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Friday, October 23, 1998 Published at 06:38 GMT 07:38 UK

Business: The Economy

End of the road for LTCB

The government is the new owner, but LTCB will stay open

Japan's ailing Long-Term Credit Bank (LTCB) has applied for nationalisation, the first bank to be put under state-control under new laws designed to rescue the country's banking sector.

LTCB asked to huddle under the government's umbrella on the first day the new laws came into force.

In its application to Prime Minister Keizo Obuchi, the bank said that without help it would face a situation in the future where it would have to halt repayments of deposits.

[ image: Prime Minister Obuchi says all LTCB contracts will be honoured]
Prime Minister Obuchi says all LTCB contracts will be honoured
Mr Obuchi promised the government would "protect depositors everything it can to ensure the stability of financial markets."

The stability of the banking system was put under renewed doubt by news that Moody's Investors Service is considering downgrading the credit rating of four major Japanese banks - Bank of Tokyo-Mitsubishi, Industrial Bank of Japan, Sanwa Bank and Sumitomo Bank.


In a statement, the bank apologised to its shareholders: "LTCB deeply regrets the current situation it is in and expresses the heartiest apologies to its shareholders, customers and other relevant parties for causing great concerns and for affecting the stability of the financial system."

Under the new law, the government can now make a forced purchase of all its common shares at a price set by itself. On Friday the Tokyo stock exchange suspended trading in LTCB shares.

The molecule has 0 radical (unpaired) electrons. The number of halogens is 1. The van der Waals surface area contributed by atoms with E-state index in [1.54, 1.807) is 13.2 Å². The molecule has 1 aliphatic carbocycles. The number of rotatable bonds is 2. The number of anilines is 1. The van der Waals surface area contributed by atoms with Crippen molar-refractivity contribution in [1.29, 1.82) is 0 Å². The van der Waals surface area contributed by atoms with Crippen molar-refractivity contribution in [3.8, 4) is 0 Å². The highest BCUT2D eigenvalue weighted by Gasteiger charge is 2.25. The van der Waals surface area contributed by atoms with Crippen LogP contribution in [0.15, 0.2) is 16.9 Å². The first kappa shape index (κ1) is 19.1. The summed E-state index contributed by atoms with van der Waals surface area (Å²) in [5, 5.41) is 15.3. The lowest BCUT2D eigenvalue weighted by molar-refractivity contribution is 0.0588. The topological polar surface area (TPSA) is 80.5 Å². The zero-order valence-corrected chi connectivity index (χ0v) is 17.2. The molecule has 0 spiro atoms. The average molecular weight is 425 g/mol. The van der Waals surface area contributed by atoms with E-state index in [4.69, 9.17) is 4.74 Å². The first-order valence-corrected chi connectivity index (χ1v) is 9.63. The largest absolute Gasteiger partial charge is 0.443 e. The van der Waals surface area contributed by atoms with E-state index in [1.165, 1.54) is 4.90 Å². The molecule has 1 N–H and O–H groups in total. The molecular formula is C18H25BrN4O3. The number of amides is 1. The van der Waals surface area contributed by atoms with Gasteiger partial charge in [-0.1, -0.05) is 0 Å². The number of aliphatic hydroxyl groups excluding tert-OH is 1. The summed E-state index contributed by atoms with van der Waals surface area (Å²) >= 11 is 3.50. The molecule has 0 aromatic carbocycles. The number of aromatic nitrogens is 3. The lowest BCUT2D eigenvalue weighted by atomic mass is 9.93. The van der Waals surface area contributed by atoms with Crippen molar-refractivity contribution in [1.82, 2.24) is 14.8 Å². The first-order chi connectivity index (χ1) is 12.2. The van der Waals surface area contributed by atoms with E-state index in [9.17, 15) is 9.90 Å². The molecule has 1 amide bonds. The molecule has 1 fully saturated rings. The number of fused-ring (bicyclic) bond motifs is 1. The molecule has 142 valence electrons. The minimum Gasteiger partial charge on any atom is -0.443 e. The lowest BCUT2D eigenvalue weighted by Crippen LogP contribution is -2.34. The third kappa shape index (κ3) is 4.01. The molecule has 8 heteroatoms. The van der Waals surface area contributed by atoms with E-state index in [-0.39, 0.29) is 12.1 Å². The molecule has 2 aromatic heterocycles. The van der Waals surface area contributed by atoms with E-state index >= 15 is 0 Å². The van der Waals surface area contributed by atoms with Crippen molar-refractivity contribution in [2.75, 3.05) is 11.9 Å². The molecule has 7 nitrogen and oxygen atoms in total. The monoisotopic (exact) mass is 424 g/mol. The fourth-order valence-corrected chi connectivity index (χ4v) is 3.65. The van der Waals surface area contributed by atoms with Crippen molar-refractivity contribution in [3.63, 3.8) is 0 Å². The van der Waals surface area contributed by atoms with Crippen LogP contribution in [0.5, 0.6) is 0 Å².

Once under state control, LTCB can continue its ordinary banking operations. The law requires the government to sell off LTCB's healthy assets to another bank in three years time.

It is the first Japanese bank to be nationalised since World War II.

Wirtschaftswunder gone wrong

LTCB was one of the banks which helped Japan create its very own post-war 'Wirtschaftswunder', providing cheap credit for companies setting out to conquer world markets.

Like many other banks, LTCB became a victim of the collapse of Japan's property market in the 1980s.

When property prices collapsed and the economy slumped, the banks found themselves with huge mountains of bad debts.

LTCB is struggling under the weight of 4.6 trillion yen ($34bn) of bad and risky loans.

The weakness of the financial sector is one of the main reasons for the prolonged economic crisis in Japan, and the Tokyo government is to pump up to 60 trillion yen ($508bn) into ailing banks to boost their capital.

The nationalisation of LTCB is the first big step, and other banks are expected to follow, applying at least for some help from the government.

Earlier this week Industrial Bank of Japan said it would seek government support.

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